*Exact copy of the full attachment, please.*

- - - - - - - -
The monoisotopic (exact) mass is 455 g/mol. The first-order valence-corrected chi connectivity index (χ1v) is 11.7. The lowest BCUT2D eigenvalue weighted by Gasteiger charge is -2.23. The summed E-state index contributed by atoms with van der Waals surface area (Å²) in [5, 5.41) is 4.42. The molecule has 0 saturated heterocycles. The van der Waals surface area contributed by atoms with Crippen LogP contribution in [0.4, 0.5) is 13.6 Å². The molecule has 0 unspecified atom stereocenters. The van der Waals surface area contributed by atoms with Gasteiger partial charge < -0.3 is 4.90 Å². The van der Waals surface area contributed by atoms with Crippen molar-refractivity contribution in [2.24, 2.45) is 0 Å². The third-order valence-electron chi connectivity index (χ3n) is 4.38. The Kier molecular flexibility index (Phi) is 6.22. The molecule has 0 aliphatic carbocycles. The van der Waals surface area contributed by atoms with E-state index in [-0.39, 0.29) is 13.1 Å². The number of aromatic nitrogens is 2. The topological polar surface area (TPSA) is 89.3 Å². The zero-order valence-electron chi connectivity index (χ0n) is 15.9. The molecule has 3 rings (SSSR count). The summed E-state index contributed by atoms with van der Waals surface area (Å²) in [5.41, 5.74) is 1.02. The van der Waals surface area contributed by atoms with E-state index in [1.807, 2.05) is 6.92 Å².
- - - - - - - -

The monoisotopic (exact) mass is 455 g/mol. The first-order valence-corrected chi connectivity index (χ1v) is 11.7. The lowest BCUT2D eigenvalue weighted by Gasteiger charge is -2.23. The summed E-state index contributed by atoms with van der Waals surface area (Å²) in [5, 5.41) is 4.42. The molecule has 0 saturated heterocycles. The van der Waals surface area contributed by atoms with Crippen LogP contribution in [0.4, 0.5) is 13.6 Å². The molecule has 0 unspecified atom stereocenters. The van der Waals surface area contributed by atoms with Gasteiger partial charge < -0.3 is 4.90 Å². The van der Waals surface area contributed by atoms with Crippen molar-refractivity contribution in [2.24, 2.45) is 0 Å². The third-order valence-electron chi connectivity index (χ3n) is 4.38. The Kier molecular flexibility index (Phi) is 6.22. The molecule has 0 aliphatic carbocycles. The van der Waals surface area contributed by atoms with E-state index in [-0.39, 0.29) is 13.1 Å². The number of aromatic nitrogens is 2. The topological polar surface area (TPSA) is 89.3 Å². The zero-order valence-electron chi connectivity index (χ0n) is 15.9. The molecule has 3 rings (SSSR count). The summed E-state index contributed by atoms with van der Waals surface area (Å²) in [5.41, 5.74) is 1.02. The van der Waals surface area contributed by atoms with E-state index in [1.807, 2.05) is 6.92 Å².